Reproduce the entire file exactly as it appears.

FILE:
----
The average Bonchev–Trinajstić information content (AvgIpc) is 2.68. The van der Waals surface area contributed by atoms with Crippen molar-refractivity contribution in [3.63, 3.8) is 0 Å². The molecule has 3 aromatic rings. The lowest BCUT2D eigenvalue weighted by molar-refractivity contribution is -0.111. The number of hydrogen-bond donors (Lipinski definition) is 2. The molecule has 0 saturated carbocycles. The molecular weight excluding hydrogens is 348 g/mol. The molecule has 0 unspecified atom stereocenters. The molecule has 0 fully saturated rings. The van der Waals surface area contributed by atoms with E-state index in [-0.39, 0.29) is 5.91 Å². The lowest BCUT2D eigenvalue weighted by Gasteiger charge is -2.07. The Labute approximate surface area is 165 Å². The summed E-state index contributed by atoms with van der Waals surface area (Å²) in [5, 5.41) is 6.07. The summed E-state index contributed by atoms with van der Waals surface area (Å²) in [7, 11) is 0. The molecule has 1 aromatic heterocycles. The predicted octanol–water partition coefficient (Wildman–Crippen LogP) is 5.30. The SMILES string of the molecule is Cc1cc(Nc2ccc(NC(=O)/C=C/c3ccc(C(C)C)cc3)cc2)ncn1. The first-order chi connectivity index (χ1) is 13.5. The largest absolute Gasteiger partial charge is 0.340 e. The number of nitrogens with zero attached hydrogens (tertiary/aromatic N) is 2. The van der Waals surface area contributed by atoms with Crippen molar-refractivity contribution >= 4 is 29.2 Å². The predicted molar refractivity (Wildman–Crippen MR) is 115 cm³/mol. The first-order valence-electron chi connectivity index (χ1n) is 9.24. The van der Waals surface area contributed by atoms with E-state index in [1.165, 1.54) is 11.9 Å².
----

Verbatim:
The average Bonchev–Trinajstić information content (AvgIpc) is 2.68. The van der Waals surface area contributed by atoms with Crippen molar-refractivity contribution in [3.63, 3.8) is 0 Å². The molecule has 3 aromatic rings. The lowest BCUT2D eigenvalue weighted by molar-refractivity contribution is -0.111. The number of hydrogen-bond donors (Lipinski definition) is 2. The molecule has 0 saturated carbocycles. The molecular weight excluding hydrogens is 348 g/mol. The molecule has 0 unspecified atom stereocenters. The molecule has 0 fully saturated rings. The van der Waals surface area contributed by atoms with E-state index in [-0.39, 0.29) is 5.91 Å². The lowest BCUT2D eigenvalue weighted by Gasteiger charge is -2.07. The Labute approximate surface area is 165 Å². The summed E-state index contributed by atoms with van der Waals surface area (Å²) in [5, 5.41) is 6.07. The summed E-state index contributed by atoms with van der Waals surface area (Å²) in [7, 11) is 0. The molecule has 1 aromatic heterocycles. The predicted octanol–water partition coefficient (Wildman–Crippen LogP) is 5.30. The SMILES string of the molecule is Cc1cc(Nc2ccc(NC(=O)/C=C/c3ccc(C(C)C)cc3)cc2)ncn1. The first-order chi connectivity index (χ1) is 13.5. The largest absolute Gasteiger partial charge is 0.340 e. The number of nitrogens with zero attached hydrogens (tertiary/aromatic N) is 2. The van der Waals surface area contributed by atoms with Crippen molar-refractivity contribution >= 4 is 29.2 Å². The predicted molar refractivity (Wildman–Crippen MR) is 115 cm³/mol. The first-order valence-electron chi connectivity index (χ1n) is 9.24. The van der Waals surface area contributed by atoms with E-state index in [1.165, 1.54) is 11.9 Å².